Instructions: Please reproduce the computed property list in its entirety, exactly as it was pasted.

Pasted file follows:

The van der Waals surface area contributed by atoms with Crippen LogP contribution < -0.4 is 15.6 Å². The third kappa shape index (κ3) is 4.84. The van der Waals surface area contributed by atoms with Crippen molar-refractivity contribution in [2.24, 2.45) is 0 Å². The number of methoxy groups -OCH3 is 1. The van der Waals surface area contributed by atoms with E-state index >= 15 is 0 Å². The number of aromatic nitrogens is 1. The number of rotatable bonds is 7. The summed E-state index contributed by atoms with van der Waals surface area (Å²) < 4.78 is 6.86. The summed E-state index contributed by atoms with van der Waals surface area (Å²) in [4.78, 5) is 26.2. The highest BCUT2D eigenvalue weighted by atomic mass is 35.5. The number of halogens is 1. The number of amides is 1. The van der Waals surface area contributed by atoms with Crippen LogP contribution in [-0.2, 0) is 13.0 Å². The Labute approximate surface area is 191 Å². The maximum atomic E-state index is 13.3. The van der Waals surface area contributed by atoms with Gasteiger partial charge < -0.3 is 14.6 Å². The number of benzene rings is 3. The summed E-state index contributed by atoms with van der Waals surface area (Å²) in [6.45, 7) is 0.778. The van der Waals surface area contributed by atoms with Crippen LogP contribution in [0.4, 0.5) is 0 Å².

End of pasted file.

The van der Waals surface area contributed by atoms with Crippen LogP contribution < -0.4 is 15.6 Å². The third kappa shape index (κ3) is 4.84. The van der Waals surface area contributed by atoms with Crippen molar-refractivity contribution in [2.24, 2.45) is 0 Å². The number of methoxy groups -OCH3 is 1. The van der Waals surface area contributed by atoms with E-state index >= 15 is 0 Å². The number of aromatic nitrogens is 1. The number of rotatable bonds is 7. The summed E-state index contributed by atoms with van der Waals surface area (Å²) < 4.78 is 6.86. The summed E-state index contributed by atoms with van der Waals surface area (Å²) in [4.78, 5) is 26.2. The highest BCUT2D eigenvalue weighted by atomic mass is 35.5. The number of halogens is 1. The number of amides is 1. The van der Waals surface area contributed by atoms with Crippen LogP contribution in [-0.2, 0) is 13.0 Å². The Labute approximate surface area is 191 Å². The maximum atomic E-state index is 13.3. The van der Waals surface area contributed by atoms with Gasteiger partial charge < -0.3 is 14.6 Å². The number of benzene rings is 3. The summed E-state index contributed by atoms with van der Waals surface area (Å²) in [6.45, 7) is 0.778. The van der Waals surface area contributed by atoms with Crippen LogP contribution in [0.4, 0.5) is 0 Å².